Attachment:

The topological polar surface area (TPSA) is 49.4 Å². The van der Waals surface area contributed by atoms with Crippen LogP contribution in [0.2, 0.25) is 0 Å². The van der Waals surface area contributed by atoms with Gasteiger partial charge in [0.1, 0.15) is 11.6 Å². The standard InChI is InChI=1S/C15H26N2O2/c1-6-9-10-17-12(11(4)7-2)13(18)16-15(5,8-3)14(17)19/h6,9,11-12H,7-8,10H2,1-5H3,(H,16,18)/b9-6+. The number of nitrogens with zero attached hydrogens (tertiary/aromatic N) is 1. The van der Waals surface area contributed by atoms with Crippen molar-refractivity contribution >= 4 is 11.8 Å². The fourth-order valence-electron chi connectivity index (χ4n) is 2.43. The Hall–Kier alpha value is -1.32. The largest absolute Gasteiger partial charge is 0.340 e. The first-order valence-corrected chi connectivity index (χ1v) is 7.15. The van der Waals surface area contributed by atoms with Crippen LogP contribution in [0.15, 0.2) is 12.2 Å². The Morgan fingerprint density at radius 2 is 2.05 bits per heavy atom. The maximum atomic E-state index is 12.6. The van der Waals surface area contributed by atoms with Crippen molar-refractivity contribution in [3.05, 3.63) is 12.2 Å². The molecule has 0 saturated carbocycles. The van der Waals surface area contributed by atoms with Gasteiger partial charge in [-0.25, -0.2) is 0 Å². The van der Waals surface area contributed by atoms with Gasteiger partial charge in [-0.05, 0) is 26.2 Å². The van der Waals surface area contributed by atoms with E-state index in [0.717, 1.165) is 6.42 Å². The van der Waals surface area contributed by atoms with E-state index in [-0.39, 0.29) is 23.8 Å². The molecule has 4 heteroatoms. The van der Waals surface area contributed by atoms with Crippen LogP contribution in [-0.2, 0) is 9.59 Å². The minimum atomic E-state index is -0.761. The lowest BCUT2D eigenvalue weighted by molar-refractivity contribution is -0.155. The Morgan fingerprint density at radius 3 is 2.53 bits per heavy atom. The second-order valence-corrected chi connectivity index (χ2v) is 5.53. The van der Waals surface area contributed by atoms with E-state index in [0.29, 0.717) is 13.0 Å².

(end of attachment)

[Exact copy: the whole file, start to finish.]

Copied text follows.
The topological polar surface area (TPSA) is 49.4 Å². The van der Waals surface area contributed by atoms with Crippen LogP contribution in [0.2, 0.25) is 0 Å². The van der Waals surface area contributed by atoms with Gasteiger partial charge in [0.1, 0.15) is 11.6 Å². The standard InChI is InChI=1S/C15H26N2O2/c1-6-9-10-17-12(11(4)7-2)13(18)16-15(5,8-3)14(17)19/h6,9,11-12H,7-8,10H2,1-5H3,(H,16,18)/b9-6+. The number of nitrogens with zero attached hydrogens (tertiary/aromatic N) is 1. The van der Waals surface area contributed by atoms with Crippen molar-refractivity contribution >= 4 is 11.8 Å². The fourth-order valence-electron chi connectivity index (χ4n) is 2.43. The Hall–Kier alpha value is -1.32. The largest absolute Gasteiger partial charge is 0.340 e. The first-order valence-corrected chi connectivity index (χ1v) is 7.15. The van der Waals surface area contributed by atoms with Crippen LogP contribution in [0.15, 0.2) is 12.2 Å². The Morgan fingerprint density at radius 2 is 2.05 bits per heavy atom. The maximum atomic E-state index is 12.6. The van der Waals surface area contributed by atoms with Crippen molar-refractivity contribution in [3.05, 3.63) is 12.2 Å². The molecule has 0 saturated carbocycles. The van der Waals surface area contributed by atoms with Gasteiger partial charge in [-0.25, -0.2) is 0 Å². The van der Waals surface area contributed by atoms with Gasteiger partial charge in [-0.05, 0) is 26.2 Å². The van der Waals surface area contributed by atoms with E-state index in [0.717, 1.165) is 6.42 Å². The van der Waals surface area contributed by atoms with E-state index in [-0.39, 0.29) is 23.8 Å². The molecule has 4 heteroatoms. The van der Waals surface area contributed by atoms with Crippen LogP contribution in [-0.2, 0) is 9.59 Å². The minimum atomic E-state index is -0.761. The lowest BCUT2D eigenvalue weighted by molar-refractivity contribution is -0.155. The Morgan fingerprint density at radius 3 is 2.53 bits per heavy atom. The second-order valence-corrected chi connectivity index (χ2v) is 5.53. The van der Waals surface area contributed by atoms with E-state index in [0.29, 0.717) is 13.0 Å².